How do we determine Actual Cost?

The Actual Cost is the amount that it actually cost to do the work that was done to date. AC is not based on BAC. AC does not depend on what portion was scheduled (PV). AC is influenced by EV in as far as that there should not be a value for AC if EV is zero, in other words only when some work is done there should be values for AC and EV although these two values can differ vastly as AC can be less, the same as or more than the EV amount.

How do we determine the variances? How do we calculate the variances on the project? In other words how do we determine how our time and cost performance measures against our baselines? Let’s assume that we have a project with the following measurements: We have planned to do $40K worth of work (PV), we have done $40K worth of work (EV), and it actually cost us $40K to do the work (AC). Even without the use of formulas we can see that in this example the project is exactly on schedule and on budget, but let us look at the variance formulas. What will the schedule variance (SV) be? SV is determined by comparing what we have done (EV) with what we have planned to do (PV). Therefore SV = EV – PV. In this example SV = $40K -$40K and that equals 0. In other words no schedule variance as we are on schedule. How would we determine the cost variance? CV is determined by comparing what we have done (EV) with what it cost us to do it (AC). Therefore CV = EV – AC. In this example CV = $40K - $40K and that equals zero indicating that we have no cost variance as we are exactly on budget.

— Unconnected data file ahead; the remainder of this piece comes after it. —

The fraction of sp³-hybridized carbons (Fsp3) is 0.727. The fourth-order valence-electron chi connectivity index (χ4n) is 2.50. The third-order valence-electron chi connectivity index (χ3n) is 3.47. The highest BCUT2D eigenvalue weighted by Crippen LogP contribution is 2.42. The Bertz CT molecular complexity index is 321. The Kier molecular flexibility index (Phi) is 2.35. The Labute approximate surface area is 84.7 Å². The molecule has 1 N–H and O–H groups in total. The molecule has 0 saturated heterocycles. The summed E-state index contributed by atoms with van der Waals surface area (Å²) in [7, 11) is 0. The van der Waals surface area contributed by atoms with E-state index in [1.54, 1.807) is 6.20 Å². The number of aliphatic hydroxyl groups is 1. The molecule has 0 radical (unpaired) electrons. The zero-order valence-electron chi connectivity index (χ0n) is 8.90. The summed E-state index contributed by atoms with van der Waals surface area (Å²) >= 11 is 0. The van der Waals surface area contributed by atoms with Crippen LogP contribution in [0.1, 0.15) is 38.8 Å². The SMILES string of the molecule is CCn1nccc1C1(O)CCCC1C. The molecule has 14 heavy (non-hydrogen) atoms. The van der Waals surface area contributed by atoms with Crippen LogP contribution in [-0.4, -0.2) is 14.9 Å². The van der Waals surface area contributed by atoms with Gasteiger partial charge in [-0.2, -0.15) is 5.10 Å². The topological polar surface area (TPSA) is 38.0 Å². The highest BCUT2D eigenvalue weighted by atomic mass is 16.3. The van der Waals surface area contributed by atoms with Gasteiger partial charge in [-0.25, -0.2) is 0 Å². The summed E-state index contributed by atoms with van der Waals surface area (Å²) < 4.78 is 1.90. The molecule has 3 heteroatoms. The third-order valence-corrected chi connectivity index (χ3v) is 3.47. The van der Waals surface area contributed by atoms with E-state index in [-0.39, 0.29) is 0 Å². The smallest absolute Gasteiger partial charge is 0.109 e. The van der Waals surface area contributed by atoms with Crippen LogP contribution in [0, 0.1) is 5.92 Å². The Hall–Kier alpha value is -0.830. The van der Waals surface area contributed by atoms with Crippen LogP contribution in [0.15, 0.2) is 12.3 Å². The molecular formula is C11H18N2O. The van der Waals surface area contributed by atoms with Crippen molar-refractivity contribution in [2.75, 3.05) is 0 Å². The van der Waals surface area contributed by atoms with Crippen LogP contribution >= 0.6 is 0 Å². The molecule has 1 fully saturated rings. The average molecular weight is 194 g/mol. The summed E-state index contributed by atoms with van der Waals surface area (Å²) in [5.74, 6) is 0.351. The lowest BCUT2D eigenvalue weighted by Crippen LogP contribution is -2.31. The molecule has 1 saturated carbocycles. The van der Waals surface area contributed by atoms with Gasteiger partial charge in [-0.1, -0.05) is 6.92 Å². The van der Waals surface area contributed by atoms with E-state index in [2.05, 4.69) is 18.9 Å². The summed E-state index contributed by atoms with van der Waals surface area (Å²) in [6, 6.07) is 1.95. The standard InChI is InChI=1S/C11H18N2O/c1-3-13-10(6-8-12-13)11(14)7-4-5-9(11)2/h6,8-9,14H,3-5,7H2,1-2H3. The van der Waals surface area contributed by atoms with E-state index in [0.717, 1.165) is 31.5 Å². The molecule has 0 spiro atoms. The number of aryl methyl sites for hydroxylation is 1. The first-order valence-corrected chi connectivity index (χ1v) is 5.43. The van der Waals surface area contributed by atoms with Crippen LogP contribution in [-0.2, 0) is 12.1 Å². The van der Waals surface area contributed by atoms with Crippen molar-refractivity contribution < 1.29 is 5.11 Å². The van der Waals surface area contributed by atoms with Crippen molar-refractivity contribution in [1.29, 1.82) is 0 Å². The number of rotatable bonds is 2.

Let’s now assume that we have a project where we:

Planned to do $20K worth of work (PV).

Have done $30K worth of work (EV).

The work actually cost us $40K.

In this case the SV = $30K (EV) - $20K (PV) that gives us $10K indicating we are ahead of schedule.
The CV = $30K (EV) - $40K (AC) that gives us minus $10K indicating that we are over budget.

How do we determine the Indices? Let’s assume again we have a project where the PV, EV and AC are exactly the same on $40K. From the variance analysis we saw that the project was on schedule and on budget. For calculating indices we again only use PV, EV and AC – but as we are now looking at the relationship between them and not the variance, we divide EV by PV for the Schedule Performance Index (SPI) and divide EV by AC for the Cost Performance Index (CPI). Here we see that SPI = EV / PV and that gives us $40K / $40K = 1. A SPI of 1 means that our schedule progress on the project is exactly as we have planned. Therefore we are progressing at 100% of the rate scheduled. CPI = EV / AC and that gives us $40K / $40K = 1. A CPI of 1 means that for every $1 we invest in the project we are making $1 worth of progress. Therefore we are exactly on budget

Let’s assume that the measurements on our project are now PV = $40K, EV = $30K and AC = $33K. The SPI = EV / PV. Therefore it is $30K / $40K = 0.75. The SPI of 0.75 indicates that we are only progressing at 75% of the rate as per the authorised schedule. We are therefore behind schedule. The CPI = EV / AC. Therefore it is $30K / $33K = 0.91. The CPI of 0.91 indicates that for every $1 we invest in the project we are only progressing 91 cents worth of work. We are therefore over budget.

How can we use EVM to do forecasting?
The most commonly used forecasts are: